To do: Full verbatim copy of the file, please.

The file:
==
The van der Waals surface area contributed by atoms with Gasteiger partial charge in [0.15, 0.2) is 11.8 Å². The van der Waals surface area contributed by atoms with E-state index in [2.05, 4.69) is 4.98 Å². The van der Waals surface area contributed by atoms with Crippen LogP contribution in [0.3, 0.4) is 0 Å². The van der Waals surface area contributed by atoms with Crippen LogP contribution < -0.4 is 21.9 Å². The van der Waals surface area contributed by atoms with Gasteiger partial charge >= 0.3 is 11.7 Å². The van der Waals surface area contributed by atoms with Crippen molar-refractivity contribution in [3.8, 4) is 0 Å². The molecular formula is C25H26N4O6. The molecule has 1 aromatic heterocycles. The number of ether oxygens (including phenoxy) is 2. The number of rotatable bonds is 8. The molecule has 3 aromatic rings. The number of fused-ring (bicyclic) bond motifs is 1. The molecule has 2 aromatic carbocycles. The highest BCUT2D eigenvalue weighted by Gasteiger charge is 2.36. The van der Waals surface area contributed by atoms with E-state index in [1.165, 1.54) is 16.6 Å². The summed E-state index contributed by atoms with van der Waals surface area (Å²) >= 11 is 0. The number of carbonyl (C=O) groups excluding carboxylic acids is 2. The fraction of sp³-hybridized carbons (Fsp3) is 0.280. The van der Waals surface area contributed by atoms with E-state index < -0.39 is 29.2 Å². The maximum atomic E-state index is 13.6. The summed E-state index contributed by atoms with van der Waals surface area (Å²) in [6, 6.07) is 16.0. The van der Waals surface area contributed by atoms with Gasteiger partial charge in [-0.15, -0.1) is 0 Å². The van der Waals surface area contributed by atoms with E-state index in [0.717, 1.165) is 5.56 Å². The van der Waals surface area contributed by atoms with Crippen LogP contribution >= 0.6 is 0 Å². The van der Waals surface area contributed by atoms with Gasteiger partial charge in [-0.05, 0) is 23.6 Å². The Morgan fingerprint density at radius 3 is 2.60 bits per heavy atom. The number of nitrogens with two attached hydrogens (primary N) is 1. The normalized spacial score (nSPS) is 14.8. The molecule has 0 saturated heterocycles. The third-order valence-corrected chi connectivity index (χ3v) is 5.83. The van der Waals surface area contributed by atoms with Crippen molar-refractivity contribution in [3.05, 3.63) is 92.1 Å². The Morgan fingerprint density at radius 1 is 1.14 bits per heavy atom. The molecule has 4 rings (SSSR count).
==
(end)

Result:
The van der Waals surface area contributed by atoms with Gasteiger partial charge in [0.15, 0.2) is 11.8 Å². The van der Waals surface area contributed by atoms with E-state index in [2.05, 4.69) is 4.98 Å². The van der Waals surface area contributed by atoms with Crippen LogP contribution in [0.3, 0.4) is 0 Å². The van der Waals surface area contributed by atoms with Crippen LogP contribution < -0.4 is 21.9 Å². The van der Waals surface area contributed by atoms with Gasteiger partial charge >= 0.3 is 11.7 Å². The van der Waals surface area contributed by atoms with Crippen molar-refractivity contribution in [3.8, 4) is 0 Å². The molecular formula is C25H26N4O6. The molecule has 1 aromatic heterocycles. The number of ether oxygens (including phenoxy) is 2. The number of rotatable bonds is 8. The molecule has 3 aromatic rings. The number of fused-ring (bicyclic) bond motifs is 1. The molecule has 2 aromatic carbocycles. The highest BCUT2D eigenvalue weighted by Gasteiger charge is 2.36. The van der Waals surface area contributed by atoms with E-state index in [1.165, 1.54) is 16.6 Å². The summed E-state index contributed by atoms with van der Waals surface area (Å²) >= 11 is 0. The number of carbonyl (C=O) groups excluding carboxylic acids is 2. The fraction of sp³-hybridized carbons (Fsp3) is 0.280. The van der Waals surface area contributed by atoms with E-state index < -0.39 is 29.2 Å². The maximum atomic E-state index is 13.6. The summed E-state index contributed by atoms with van der Waals surface area (Å²) in [6, 6.07) is 16.0. The van der Waals surface area contributed by atoms with Gasteiger partial charge in [-0.15, -0.1) is 0 Å². The van der Waals surface area contributed by atoms with E-state index in [0.717, 1.165) is 5.56 Å². The van der Waals surface area contributed by atoms with Crippen LogP contribution >= 0.6 is 0 Å². The van der Waals surface area contributed by atoms with Gasteiger partial charge in [-0.05, 0) is 23.6 Å². The Morgan fingerprint density at radius 3 is 2.60 bits per heavy atom. The number of nitrogens with two attached hydrogens (primary N) is 1. The normalized spacial score (nSPS) is 14.8. The molecule has 0 saturated heterocycles. The third-order valence-corrected chi connectivity index (χ3v) is 5.83. The van der Waals surface area contributed by atoms with Crippen molar-refractivity contribution in [3.05, 3.63) is 92.1 Å². The Morgan fingerprint density at radius 1 is 1.14 bits per heavy atom. The molecule has 4 rings (SSSR count).